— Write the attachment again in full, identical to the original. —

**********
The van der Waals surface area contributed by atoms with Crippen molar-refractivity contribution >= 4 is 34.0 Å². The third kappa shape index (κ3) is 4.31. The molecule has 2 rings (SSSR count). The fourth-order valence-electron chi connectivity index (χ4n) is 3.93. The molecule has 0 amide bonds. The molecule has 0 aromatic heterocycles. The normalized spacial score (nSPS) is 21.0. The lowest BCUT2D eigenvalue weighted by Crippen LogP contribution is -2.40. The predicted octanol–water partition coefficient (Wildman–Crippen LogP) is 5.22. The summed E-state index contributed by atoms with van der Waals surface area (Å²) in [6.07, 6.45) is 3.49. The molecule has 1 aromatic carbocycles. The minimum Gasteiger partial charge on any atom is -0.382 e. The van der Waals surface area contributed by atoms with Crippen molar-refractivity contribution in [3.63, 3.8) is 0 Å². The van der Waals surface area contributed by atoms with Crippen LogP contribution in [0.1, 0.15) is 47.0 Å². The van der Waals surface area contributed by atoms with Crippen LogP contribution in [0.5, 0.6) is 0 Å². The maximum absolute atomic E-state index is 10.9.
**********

The van der Waals surface area contributed by atoms with Crippen molar-refractivity contribution >= 4 is 34.0 Å². The third kappa shape index (κ3) is 4.31. The molecule has 2 rings (SSSR count). The fourth-order valence-electron chi connectivity index (χ4n) is 3.93. The molecule has 0 amide bonds. The molecule has 0 aromatic heterocycles. The normalized spacial score (nSPS) is 21.0. The lowest BCUT2D eigenvalue weighted by Crippen LogP contribution is -2.40. The predicted octanol–water partition coefficient (Wildman–Crippen LogP) is 5.22. The summed E-state index contributed by atoms with van der Waals surface area (Å²) in [6.07, 6.45) is 3.49. The molecule has 1 aromatic carbocycles. The minimum Gasteiger partial charge on any atom is -0.382 e. The van der Waals surface area contributed by atoms with Crippen molar-refractivity contribution in [3.63, 3.8) is 0 Å². The van der Waals surface area contributed by atoms with Crippen LogP contribution in [0.1, 0.15) is 47.0 Å². The van der Waals surface area contributed by atoms with Crippen LogP contribution in [0.5, 0.6) is 0 Å². The maximum absolute atomic E-state index is 10.9.